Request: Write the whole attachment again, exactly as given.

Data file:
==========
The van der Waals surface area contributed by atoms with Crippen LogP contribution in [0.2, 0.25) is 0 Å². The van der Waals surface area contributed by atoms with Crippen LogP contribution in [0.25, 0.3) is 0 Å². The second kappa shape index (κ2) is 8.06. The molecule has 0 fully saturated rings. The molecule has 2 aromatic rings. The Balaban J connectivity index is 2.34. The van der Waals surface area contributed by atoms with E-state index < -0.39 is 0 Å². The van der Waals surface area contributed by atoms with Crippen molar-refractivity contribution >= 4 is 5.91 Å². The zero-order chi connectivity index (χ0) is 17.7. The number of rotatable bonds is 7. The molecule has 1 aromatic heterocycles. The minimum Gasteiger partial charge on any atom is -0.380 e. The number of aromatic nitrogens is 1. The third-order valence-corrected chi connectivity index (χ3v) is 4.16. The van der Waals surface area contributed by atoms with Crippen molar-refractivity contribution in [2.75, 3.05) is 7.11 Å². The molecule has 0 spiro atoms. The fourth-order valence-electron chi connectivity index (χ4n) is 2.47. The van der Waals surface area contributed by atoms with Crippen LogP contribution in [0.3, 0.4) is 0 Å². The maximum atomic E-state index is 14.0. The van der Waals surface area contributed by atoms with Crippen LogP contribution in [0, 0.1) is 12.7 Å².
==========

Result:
The van der Waals surface area contributed by atoms with Crippen LogP contribution in [0.2, 0.25) is 0 Å². The van der Waals surface area contributed by atoms with Crippen LogP contribution in [0.25, 0.3) is 0 Å². The second kappa shape index (κ2) is 8.06. The molecule has 0 fully saturated rings. The molecule has 2 aromatic rings. The Balaban J connectivity index is 2.34. The van der Waals surface area contributed by atoms with E-state index < -0.39 is 0 Å². The van der Waals surface area contributed by atoms with Crippen molar-refractivity contribution >= 4 is 5.91 Å². The zero-order chi connectivity index (χ0) is 17.7. The number of rotatable bonds is 7. The molecule has 1 aromatic heterocycles. The minimum Gasteiger partial charge on any atom is -0.380 e. The number of aromatic nitrogens is 1. The third-order valence-corrected chi connectivity index (χ3v) is 4.16. The van der Waals surface area contributed by atoms with Crippen molar-refractivity contribution in [2.75, 3.05) is 7.11 Å². The molecule has 0 spiro atoms. The fourth-order valence-electron chi connectivity index (χ4n) is 2.47. The van der Waals surface area contributed by atoms with Crippen LogP contribution in [0.3, 0.4) is 0 Å². The maximum atomic E-state index is 14.0. The van der Waals surface area contributed by atoms with Crippen LogP contribution in [0, 0.1) is 12.7 Å².